Pharmacy Law: Liability Claim by Parents for Child's Reaction to Overdose

Pharmacy TimesMarch 2015 Central Nervous System
Volume 81
Issue 3

A medication dispensing error at a pharmacy, in which the directions for use were mislabeled, resulted in the hospitalization of a child. May the parents maintain a lawsuit against the pharmacy for damages?


A medication dispensing error at a pharmacy, in which the directions for use were mislabeled, resulted in the hospitalization of a child. May the parents maintain a lawsuit against the pharmacy for damages?


A child younger than 1 month was taken to a hospital in a southern state by his parents because he was suffering seizures. Admitted for a month-long stay, the child was issued a prescription at the time of discharge. The prescriber had instructed that the child be administered phenobarbital at a dosage of 15 mg twice per day.

At the time of dispensing, the prescription was mislabeled by a worker at the national pharmacy chain’s prescription department. The erroneous directions indicated that the child was to be administered 15 mL of the liquid medication twice per day. This error resulted in the child receiving at least 3 times as much medication as had been requested by the prescriber.

At some point after receiving the incorrect higher amount of active ingredient, the child experienced stiffening of his limbs, a coughing spell, and difficulty breathing. The parents took the child to the hospital the next day.

A lawsuit was filed in federal court naming as plaintiffs the mother, the father, and the child. The parents sought to recover the expenses for the health care services provided to their son, and to obtain compensation for alleged negligence by the pharmacy staff, gross negligence by the pharmacy staff, and emotional harm they suffered while witnessing the challenging health predicament of their son. The pharmacy chain was the defendant, and the corporation made a motion to dismiss the claims.


In deciding on the motion to dismiss the entire lawsuit, the court ruled that the parent’s claims for negligence, gross negligence, and mental anguish should be dismissed. The judge did, however, permit the claims related to recovery of medical expenses incurred for treatment of the child.


Focusing on the first element of a negligence claim, the existence of a legal duty on behalf of the defendant, the court ruled that when the pharmacy and its staff dispensed the prescription for the child, it had a duty to do so correctly. However, the court ruled that the existing legal duty did not extend to include the parents.

Applying the law of the state where the case arose, as expressed in a state statute, the judge ruled that the state law does not permit the parents to recover individually, under legal theories of negligence or gross negligence, for the dramatic and frightful reaction resulting from the labeling error. The judge said, “State law does not permit bystanders to recover damages for their anguish in medical malpractice cases, however understandable it is for them to be upset.”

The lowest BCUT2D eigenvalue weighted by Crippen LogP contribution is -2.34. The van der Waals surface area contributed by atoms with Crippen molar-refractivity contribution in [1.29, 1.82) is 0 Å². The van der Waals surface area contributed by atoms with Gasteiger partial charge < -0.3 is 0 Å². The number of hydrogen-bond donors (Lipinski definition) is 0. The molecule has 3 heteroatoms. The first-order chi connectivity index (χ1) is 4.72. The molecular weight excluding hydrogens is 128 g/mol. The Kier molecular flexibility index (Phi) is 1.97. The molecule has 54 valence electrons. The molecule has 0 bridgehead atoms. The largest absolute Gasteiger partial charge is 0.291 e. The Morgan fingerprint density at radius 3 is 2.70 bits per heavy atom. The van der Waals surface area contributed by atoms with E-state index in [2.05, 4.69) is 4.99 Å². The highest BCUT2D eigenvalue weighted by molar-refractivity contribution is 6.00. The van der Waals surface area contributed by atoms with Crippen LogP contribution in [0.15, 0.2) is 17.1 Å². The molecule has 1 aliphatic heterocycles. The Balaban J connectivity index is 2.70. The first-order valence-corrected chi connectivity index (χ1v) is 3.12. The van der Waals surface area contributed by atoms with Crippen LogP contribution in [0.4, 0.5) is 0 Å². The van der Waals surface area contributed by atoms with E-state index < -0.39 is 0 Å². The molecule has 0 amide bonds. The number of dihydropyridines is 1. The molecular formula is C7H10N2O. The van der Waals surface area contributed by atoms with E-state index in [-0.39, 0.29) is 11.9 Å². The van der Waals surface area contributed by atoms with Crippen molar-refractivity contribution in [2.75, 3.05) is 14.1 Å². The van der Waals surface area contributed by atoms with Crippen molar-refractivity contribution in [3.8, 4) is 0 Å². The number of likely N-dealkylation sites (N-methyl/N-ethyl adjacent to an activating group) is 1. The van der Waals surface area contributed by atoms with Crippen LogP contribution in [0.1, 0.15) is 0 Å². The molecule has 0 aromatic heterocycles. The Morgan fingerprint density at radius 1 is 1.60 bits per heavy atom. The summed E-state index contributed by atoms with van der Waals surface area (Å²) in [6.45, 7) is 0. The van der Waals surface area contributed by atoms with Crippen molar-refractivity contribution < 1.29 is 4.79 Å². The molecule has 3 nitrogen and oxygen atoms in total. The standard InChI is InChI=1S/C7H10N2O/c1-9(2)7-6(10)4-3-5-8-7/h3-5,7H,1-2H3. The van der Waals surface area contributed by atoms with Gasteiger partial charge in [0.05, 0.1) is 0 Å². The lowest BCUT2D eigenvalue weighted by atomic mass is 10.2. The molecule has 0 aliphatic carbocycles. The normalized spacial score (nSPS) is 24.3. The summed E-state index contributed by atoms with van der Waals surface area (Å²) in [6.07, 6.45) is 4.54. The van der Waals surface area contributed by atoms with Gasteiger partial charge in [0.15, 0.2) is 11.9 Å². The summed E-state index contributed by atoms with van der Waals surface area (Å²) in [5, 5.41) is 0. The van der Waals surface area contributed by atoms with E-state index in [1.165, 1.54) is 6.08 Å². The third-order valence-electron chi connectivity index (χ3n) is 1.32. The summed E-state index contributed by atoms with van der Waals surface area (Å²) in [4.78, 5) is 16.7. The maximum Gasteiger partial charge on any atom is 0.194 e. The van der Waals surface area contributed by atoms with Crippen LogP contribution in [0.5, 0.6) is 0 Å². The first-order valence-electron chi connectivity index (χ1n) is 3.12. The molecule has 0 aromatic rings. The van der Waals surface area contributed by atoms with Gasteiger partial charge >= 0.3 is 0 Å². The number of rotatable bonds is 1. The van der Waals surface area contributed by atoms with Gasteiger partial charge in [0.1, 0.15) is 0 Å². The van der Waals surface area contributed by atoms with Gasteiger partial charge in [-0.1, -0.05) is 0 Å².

The parents had cited for support of their attempt to recover for negligence, gross negligence, and anguish a prior case in which a woman had sued for being a witness to an assault on her mother while in a nursing home. This court, however, differentiated that prior case as one involving “simple negligence” that was not covered by the relevant state statute. The state statute in question was titled the “Medical Liability and Insurance Improvement Act” and was inapplicable to a situation like that in the prior case in which a patient in a nursing home attacked another.

The court differentiated negligence claims based on provision of medical care, covered under the statute, from those not related to provision of health care and therefore not covered. In the instance in which a nursing home patient attacked another, the judgment of the prior court had been that the statute did not apply to bar recovery by the daughter who witnessed the attack. It was deemed to be simple negligence on the part of the nursing home, not negligence tied to provision of health care services. The court here drew the parallel to a visitor to a nursing home who tripped in a poorly maintained parking lot.

Regarding the case at hand, the court ruled that the pharmacy’s departure from the standard of care or its legal duty is a departure from the medical standard of care—something addressed by the statute, which bars recovery for emotional harm by bystanders. The parent’s claim against the pharmacy chain for recovery of expenses incurred as a result of the second hospitalization of their son was allowed to proceed. Their other claims were dismissed.

Dr. Fink is professor of pharmacy law and policy and Kentucky Pharmacists Association Endowed Professor of Leadership at the University of Kentucky College of Pharmacy, Lexington.

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